The 3 C’s of Commerce that Build Customer Delight and Loyalty

Commerce has evolved beyond the cart into an entire ecosystem. It’s not enough to have a beautiful website, a drop-down catalog, and bug-free checkout. All your competitors are doing exactly the same thing. The leading brands don’t sell a product, they sell an experience.

Experience-driven commerce is generated by engaging customers across different touchpoints in different ways and integrating your product into their daily routines. However, it’s not just about being ubiquitous, but being useful. You are there when they need you, you meet their needs in a personal and timely way, and they don’t even need to think when they click “Buy.”

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The 3 C’s of commerce (and the technology and platforms that enable it) create that moment of delight. Anybody can sell a product, but only your brand can deliver it this way – and that is something people are willing to pay for.

Commerce in content

Traditionally, content was the “sales talk” that supported commerce. Digital catalogs and videos wooed and educated customers, then pushed customers to a link on a website. Apps provided an additional service or way to collect emails, and blogs gave SEO, and a reason to visit a site. However, brand communication and commerce were still parallel entities: aligned, but created in separate silos often leading to a fragmented customer experience.

Today, “Buy Now” buttons turn content into shoppable microchannels. Customers read it, like it, buy it – with no confusion and less time to change their mind. Since content can be tweaked to very specific markets and situations, the commerce-enabled messages should be useful and specific. Content no longer sounds like a “sales talk” but a helpful solution with built-in options to buy.

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Commerce in context

At the time of brick-and-mortar stores, the so-called secret to success was “location, location, location.” In the age of ecommerce personalization, the secret also includes “timing, timing, timing.” The best brands anticipate what customers want and when they want it.

Commerce in context emphasizes curating choices for individuals using technology like machine learning, artificial intelligence, sensors, GPS, and analytics. These work together to learn customer preferences and predict customer intent. Ads and promos based on improved customer knowledge feel less like intrusions than they feel like a personal shopper.  They know what you are looking for, have scoped out the options and then tell you where to find gold: “We’ve found a new vacation for you and the family to visit the Caribbean. It offers sailing, snorkeling, and diving and you get a free car rental.”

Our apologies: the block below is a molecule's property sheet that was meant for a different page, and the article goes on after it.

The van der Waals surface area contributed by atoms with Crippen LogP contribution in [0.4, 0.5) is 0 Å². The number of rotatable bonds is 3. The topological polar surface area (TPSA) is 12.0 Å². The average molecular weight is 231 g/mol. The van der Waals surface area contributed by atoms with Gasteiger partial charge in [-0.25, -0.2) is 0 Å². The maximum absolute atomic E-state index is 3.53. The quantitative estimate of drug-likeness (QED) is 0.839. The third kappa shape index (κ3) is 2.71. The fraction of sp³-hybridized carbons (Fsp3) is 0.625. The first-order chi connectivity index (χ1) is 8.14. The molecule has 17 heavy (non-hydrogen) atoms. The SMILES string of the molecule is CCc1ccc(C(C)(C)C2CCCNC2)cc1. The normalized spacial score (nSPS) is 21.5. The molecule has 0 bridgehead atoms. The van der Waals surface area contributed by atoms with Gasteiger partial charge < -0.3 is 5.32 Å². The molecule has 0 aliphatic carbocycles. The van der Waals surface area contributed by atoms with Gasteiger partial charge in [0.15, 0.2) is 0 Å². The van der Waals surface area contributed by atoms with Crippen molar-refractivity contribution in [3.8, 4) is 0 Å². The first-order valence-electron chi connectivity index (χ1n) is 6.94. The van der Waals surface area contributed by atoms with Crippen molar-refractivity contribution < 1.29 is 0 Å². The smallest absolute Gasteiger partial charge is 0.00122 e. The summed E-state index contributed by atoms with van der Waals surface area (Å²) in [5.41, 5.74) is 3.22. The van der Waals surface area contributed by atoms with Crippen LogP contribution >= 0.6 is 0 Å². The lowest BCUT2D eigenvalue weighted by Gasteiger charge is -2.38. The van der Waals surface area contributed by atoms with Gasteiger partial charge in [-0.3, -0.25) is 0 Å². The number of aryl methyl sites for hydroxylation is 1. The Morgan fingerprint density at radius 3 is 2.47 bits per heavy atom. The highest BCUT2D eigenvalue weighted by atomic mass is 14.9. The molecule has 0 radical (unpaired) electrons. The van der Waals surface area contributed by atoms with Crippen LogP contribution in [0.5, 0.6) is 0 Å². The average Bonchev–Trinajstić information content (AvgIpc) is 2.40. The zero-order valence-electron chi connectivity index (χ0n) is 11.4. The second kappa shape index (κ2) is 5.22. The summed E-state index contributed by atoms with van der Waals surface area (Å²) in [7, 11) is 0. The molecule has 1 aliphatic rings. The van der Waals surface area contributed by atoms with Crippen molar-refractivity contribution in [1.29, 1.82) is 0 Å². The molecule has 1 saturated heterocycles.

Commerce in context doesn’t just narrow down choices; it liberates the busy, info-overloaded customer. “Smart websites” that “know” customer preferences and “smart devices” in the Internet of Things that can make automated purchases give them the one thing their money can’t buy: time.

Commerce in connection

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Location, location, location is still at work. But it’s a bit different now.

The first websites took goods out of stores. Omnichannel experiences shatter the concept of “store” completely.  Brands can now connect with customers through in-store tablets, smart devices, social networks, chatbot, SMS, within a digital book or software – everything but the kitchen sink (unless it’s connected to the Internet of Things, in which case that can work as a platform too).  Today, physical stores are places where people can go to experiment with and try out products, or to interact with the brand in new ways. This allows stores to limit inventory, storing just enough for people to touch or try their products as they make their purchase decisions.

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All these touchpoints help customers get products and services anytime and anywhere. They also provide opportunities for brands to find the ways that customers prefer to interact with them and to find new ways of delighting them at every turn. In a sense, companies now have to meet customers “where they are.”

Loyalty is built on consistent, positive experiences. When omnichannel is done well every interaction gives customers another reason to love your brand. Why would they buy anywhere else?


The new rules of ecommerce are changing the way businesses communicate with customers and the kind of tools and commerce platforms they use to create that experience. Download the complimentary ebook The Future of Commerce to find out what industry innovators have achieved.

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